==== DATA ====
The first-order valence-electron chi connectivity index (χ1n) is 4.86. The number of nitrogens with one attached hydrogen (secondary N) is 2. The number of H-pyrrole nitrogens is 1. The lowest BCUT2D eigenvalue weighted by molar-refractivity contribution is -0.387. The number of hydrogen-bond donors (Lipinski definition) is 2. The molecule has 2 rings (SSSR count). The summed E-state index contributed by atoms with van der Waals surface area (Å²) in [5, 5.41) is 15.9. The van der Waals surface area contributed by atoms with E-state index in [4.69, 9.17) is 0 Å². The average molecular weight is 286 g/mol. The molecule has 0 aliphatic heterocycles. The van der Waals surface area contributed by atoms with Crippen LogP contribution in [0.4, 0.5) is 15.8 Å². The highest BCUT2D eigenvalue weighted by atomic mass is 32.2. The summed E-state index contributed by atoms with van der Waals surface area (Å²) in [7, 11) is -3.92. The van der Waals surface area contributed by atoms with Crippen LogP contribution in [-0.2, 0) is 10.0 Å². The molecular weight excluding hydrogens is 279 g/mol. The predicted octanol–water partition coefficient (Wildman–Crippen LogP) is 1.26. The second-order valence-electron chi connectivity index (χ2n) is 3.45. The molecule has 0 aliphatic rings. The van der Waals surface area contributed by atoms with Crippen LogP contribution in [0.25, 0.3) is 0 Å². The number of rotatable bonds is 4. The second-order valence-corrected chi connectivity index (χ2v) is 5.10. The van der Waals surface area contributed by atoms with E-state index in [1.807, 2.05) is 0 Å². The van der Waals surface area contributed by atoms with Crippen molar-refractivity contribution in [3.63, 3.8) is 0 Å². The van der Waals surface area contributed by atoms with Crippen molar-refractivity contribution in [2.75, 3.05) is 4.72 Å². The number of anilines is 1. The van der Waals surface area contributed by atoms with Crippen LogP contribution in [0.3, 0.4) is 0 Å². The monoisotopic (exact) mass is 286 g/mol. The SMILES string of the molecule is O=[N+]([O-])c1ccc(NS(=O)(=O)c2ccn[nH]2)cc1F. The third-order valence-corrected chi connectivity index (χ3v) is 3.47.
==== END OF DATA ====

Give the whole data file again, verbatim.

The first-order valence-electron chi connectivity index (χ1n) is 4.86. The number of nitrogens with one attached hydrogen (secondary N) is 2. The number of H-pyrrole nitrogens is 1. The lowest BCUT2D eigenvalue weighted by molar-refractivity contribution is -0.387. The number of hydrogen-bond donors (Lipinski definition) is 2. The molecule has 2 rings (SSSR count). The summed E-state index contributed by atoms with van der Waals surface area (Å²) in [5, 5.41) is 15.9. The van der Waals surface area contributed by atoms with E-state index in [4.69, 9.17) is 0 Å². The average molecular weight is 286 g/mol. The molecule has 0 aliphatic heterocycles. The van der Waals surface area contributed by atoms with Crippen LogP contribution in [0.4, 0.5) is 15.8 Å². The highest BCUT2D eigenvalue weighted by atomic mass is 32.2. The summed E-state index contributed by atoms with van der Waals surface area (Å²) in [7, 11) is -3.92. The van der Waals surface area contributed by atoms with Crippen LogP contribution in [-0.2, 0) is 10.0 Å². The molecular weight excluding hydrogens is 279 g/mol. The predicted octanol–water partition coefficient (Wildman–Crippen LogP) is 1.26. The second-order valence-electron chi connectivity index (χ2n) is 3.45. The molecule has 0 aliphatic rings. The van der Waals surface area contributed by atoms with Crippen LogP contribution in [0.25, 0.3) is 0 Å². The number of rotatable bonds is 4. The second-order valence-corrected chi connectivity index (χ2v) is 5.10. The van der Waals surface area contributed by atoms with E-state index in [1.807, 2.05) is 0 Å². The van der Waals surface area contributed by atoms with Crippen molar-refractivity contribution in [3.63, 3.8) is 0 Å². The van der Waals surface area contributed by atoms with Crippen molar-refractivity contribution in [2.75, 3.05) is 4.72 Å². The number of anilines is 1. The van der Waals surface area contributed by atoms with Crippen LogP contribution in [0.3, 0.4) is 0 Å². The monoisotopic (exact) mass is 286 g/mol. The SMILES string of the molecule is O=[N+]([O-])c1ccc(NS(=O)(=O)c2ccn[nH]2)cc1F. The third-order valence-corrected chi connectivity index (χ3v) is 3.47.